We are exploring some history in celebration of the 100th birthday of the Federal Reserve. Yesterday's discussion brought us through the time of dubious currency and numerous financial panics of the 1800's. In 1893 and in 1907, speculation borne crises were so serious that financier JP Morgan had to intervene to prevent a collapse of the economy.
By then, Americans were calling for major reform and were ready for a central bank with enough authority to ensure a healthy banking system. Congress established a commission to come up with a non-partisan solution in 1907. There were vastly differing views on how it should be structured. The money trusts in big eastern cities wanted banker control and progressives wanted public control.
The first draft, the Aldrich plan, was a banker-controlled, de-centralized bank meant to avoid the resentments that had brought about the demise of the First and Second Banks. President Woodrow Wilson added a central Federal Reserve Board appointed by the president and reporting to the US Senate that would control the regional banks. The result was a de-centralized central bank, with both public and banker controls. The Federal Reserve System ended up as a central board with 12 regional Reserve Banks. Just before Christmas in 1913, Congress and President Woodrow Wilson signed the Federal Reserve Act into law.
The initial function for the Federal Reserve was to be a money creator of last resort, the discount window was to assist troubled banks and prevent the type of financial panic that had come to dominate the US economy. But then World War I broke out and the Fed was ironically in a better position to issue war bonds than the Treasury so it did so under the direction of the Treasury.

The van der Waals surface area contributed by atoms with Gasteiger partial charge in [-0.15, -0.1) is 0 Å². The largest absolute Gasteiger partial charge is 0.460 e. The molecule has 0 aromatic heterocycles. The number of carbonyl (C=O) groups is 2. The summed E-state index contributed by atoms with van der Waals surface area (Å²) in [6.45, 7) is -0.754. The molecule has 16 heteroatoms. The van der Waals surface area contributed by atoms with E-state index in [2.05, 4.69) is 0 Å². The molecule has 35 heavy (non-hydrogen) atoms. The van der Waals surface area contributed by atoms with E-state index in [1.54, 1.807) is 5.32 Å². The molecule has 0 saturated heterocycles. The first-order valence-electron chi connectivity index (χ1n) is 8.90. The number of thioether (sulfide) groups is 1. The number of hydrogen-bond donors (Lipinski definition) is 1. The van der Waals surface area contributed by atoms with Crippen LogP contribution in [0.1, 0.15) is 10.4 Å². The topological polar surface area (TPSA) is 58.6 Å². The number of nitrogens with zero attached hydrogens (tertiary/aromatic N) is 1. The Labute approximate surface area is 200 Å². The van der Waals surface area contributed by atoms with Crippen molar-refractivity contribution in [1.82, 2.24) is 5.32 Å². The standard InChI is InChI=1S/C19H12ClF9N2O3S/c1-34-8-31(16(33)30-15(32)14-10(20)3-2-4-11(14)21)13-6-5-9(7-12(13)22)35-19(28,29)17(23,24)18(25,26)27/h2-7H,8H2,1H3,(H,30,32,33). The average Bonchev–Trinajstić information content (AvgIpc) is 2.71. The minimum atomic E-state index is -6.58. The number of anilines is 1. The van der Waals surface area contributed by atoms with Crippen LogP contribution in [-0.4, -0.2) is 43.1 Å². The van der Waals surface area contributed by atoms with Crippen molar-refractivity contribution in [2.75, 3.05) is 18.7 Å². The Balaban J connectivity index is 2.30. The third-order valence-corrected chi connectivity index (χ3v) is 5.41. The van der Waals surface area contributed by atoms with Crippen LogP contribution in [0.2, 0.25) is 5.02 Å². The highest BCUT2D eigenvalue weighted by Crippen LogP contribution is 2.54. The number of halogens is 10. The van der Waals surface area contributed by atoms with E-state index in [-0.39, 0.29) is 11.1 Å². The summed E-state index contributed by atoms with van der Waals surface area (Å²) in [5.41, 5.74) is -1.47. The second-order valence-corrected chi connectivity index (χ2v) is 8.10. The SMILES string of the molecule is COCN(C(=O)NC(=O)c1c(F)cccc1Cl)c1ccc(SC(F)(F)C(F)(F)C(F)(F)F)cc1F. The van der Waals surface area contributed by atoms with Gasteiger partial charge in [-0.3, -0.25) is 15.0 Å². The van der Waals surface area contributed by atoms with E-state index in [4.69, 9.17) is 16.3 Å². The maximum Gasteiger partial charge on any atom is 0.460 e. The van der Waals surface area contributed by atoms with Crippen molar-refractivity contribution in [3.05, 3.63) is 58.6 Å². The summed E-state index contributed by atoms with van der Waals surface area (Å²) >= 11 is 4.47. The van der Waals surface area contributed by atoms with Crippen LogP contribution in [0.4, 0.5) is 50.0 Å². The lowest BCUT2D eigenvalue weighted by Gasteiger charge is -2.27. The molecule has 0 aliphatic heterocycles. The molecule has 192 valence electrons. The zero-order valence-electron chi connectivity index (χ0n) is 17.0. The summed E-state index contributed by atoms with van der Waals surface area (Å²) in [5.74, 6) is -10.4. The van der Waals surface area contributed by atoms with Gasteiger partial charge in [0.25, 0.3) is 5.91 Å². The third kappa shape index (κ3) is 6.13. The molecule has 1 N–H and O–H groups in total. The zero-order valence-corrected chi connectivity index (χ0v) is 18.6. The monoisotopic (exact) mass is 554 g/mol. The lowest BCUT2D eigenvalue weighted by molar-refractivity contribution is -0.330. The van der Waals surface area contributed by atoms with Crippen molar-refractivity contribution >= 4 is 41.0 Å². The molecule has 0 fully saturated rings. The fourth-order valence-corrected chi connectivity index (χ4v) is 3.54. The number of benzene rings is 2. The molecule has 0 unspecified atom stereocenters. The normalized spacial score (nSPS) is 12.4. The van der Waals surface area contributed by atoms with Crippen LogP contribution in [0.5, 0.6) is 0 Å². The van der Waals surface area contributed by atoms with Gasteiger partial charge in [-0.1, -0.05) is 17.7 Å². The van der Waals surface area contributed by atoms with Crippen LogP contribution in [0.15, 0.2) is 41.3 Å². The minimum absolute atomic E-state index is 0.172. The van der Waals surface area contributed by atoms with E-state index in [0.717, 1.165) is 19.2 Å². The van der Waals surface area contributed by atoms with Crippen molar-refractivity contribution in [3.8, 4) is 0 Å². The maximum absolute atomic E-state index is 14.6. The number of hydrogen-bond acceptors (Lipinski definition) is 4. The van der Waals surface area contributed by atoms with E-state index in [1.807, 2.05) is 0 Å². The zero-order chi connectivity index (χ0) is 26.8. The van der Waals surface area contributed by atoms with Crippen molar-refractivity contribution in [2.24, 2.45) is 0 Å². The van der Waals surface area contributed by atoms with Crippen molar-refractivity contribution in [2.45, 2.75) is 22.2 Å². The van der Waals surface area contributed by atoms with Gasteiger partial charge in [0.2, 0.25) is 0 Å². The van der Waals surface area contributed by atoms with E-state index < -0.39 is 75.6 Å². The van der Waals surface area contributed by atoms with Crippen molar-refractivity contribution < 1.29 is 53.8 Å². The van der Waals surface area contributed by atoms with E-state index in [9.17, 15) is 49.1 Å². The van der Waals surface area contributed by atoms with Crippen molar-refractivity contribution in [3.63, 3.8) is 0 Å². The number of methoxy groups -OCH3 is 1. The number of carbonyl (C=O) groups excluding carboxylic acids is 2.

During the 1920's the Fed began using Open Market operations, controlling the money supply as its primary monetary policy tool. A recession was averted in 1923, but there were not controls enough to avert the stock market crash of 1929 and the following Great Depression. The Fed was blamed for not stemming the speculative lending that led up to the crash and for not acting enough to lessen the depths of the Depression.
Numerous regulations came into place in the aftermath: the Glass-Steagall Act which separated commercial and investment banking, the establishment of the FDIC and creation of depositor insurance and the requirement that bank holding companies were to be examined by the Fed.
There have been variations of the role of the Fed since then, but most notable was the addition of the dual mandate of maximizing employment and stabilizing prices. The Fed works to achieve this primarily through setting short term interest rates, but in our very recent history we have seen long term asset purchases and other means employed.
The Fed has not managed to avert all speculation borne bubbles, though the 1800's certainly add perspective. Financial markets continually innovate new ways to create money, both prudent and not so prudent, so the Fed has its work cut out to anticipate and try to control those forces.
At its 100th birthday, the Fed begins a new chapter with a new chairman. Ben Bernanke has been in charge since 2006 and his term will expire at the end of this month. Janet Yellen will take over and we wish her well as she continues their important work.